Together with the Mayflies (Ephemeroptera), dragonflies make up the Palaeoptera, a primative group of insects characterized by aquatic larvae and the possession of wings with complex venation and no wing-folding hinge. The first Odonata fossils were found in sediments from the Lower Permian, which are over 250 million years old. These fossils belong to relatively small Protoanisopterans and Zygopterans (damselflies). The latter seem to have changed little in structure and appearance since then. Dragonflies became really promanent in warm tropical regions about 250-300 million years ago during the Carboniferous period. By the beginning of the Jurassic many of the extant modern families had already appeared. The Carboniferous period is well known for it giant dragonflies, known as the Meganeuridae, which belongs to an ancestral group known as the Protoanisoptera. In addition to the dramatic difference in size between the Meganeuridae and its modern relatives, there are several other distinguishing characteristics. Modern dragonflies lack certain wing features including the nodus and pterostigma (see figure). Some of the largest fossils, with wing-spans of up to 70 centimetres come from Commentry in France, but a 50 centimetre specimen was found by Whalley (1980) at Bolsover in Derby. Previous to this discovery the largest specimen found on the British Isles was the Radstock Giant Dragonfly. These must have been impressive giants and their existence poses interesting questions about how they flew, how they avoided over heating, and what they ate?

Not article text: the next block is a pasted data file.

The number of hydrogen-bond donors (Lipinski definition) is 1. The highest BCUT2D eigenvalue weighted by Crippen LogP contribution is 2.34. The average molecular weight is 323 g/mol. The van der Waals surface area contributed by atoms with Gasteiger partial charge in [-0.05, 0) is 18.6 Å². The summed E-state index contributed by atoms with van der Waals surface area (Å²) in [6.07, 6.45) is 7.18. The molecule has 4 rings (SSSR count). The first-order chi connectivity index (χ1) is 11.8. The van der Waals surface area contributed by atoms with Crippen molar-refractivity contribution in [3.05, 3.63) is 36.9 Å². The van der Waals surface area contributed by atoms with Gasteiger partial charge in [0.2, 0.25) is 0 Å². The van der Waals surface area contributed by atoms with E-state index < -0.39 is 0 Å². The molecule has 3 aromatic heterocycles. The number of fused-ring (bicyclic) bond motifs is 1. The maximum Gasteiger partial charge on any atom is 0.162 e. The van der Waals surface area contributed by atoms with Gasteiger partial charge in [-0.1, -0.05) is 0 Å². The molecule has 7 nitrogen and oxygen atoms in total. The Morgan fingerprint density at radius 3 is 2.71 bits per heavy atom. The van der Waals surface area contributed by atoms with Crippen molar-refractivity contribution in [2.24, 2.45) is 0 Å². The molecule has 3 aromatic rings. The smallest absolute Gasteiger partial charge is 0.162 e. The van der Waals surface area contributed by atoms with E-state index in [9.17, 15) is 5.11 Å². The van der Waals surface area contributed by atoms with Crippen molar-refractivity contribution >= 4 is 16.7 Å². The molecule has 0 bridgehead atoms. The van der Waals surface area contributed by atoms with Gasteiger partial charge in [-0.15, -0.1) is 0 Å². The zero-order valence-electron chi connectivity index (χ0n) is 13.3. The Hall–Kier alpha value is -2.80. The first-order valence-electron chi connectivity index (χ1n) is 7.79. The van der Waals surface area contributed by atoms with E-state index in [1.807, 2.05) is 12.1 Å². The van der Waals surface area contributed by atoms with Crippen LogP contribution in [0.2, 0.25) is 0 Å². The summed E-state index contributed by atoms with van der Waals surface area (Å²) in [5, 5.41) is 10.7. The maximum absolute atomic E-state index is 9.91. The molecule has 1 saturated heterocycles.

Author: Andre Butler
Last updated: 20th November 2005
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